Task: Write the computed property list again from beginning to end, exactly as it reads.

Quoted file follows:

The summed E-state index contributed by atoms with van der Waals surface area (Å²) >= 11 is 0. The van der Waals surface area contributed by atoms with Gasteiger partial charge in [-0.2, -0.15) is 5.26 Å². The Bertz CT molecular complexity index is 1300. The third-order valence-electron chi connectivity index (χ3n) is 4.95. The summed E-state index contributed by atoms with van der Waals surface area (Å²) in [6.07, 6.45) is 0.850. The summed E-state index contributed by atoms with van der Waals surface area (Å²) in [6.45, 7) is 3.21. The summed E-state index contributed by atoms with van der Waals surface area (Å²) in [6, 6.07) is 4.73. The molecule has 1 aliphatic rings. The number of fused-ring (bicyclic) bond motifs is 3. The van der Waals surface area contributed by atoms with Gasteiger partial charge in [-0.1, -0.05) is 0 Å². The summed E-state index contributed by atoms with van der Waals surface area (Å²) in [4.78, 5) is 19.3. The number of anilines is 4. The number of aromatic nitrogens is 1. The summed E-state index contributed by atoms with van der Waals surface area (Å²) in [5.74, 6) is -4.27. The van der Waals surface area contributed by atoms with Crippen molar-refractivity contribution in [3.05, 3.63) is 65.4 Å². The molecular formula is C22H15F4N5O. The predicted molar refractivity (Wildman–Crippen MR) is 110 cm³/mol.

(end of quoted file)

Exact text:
The summed E-state index contributed by atoms with van der Waals surface area (Å²) >= 11 is 0. The van der Waals surface area contributed by atoms with Gasteiger partial charge in [-0.2, -0.15) is 5.26 Å². The Bertz CT molecular complexity index is 1300. The third-order valence-electron chi connectivity index (χ3n) is 4.95. The summed E-state index contributed by atoms with van der Waals surface area (Å²) in [6.07, 6.45) is 0.850. The summed E-state index contributed by atoms with van der Waals surface area (Å²) in [6.45, 7) is 3.21. The summed E-state index contributed by atoms with van der Waals surface area (Å²) in [6, 6.07) is 4.73. The molecule has 1 aliphatic rings. The number of fused-ring (bicyclic) bond motifs is 3. The van der Waals surface area contributed by atoms with Gasteiger partial charge in [-0.1, -0.05) is 0 Å². The summed E-state index contributed by atoms with van der Waals surface area (Å²) in [4.78, 5) is 19.3. The number of anilines is 4. The number of aromatic nitrogens is 1. The summed E-state index contributed by atoms with van der Waals surface area (Å²) in [5.74, 6) is -4.27. The van der Waals surface area contributed by atoms with Crippen molar-refractivity contribution in [3.05, 3.63) is 65.4 Å². The molecular formula is C22H15F4N5O. The predicted molar refractivity (Wildman–Crippen MR) is 110 cm³/mol.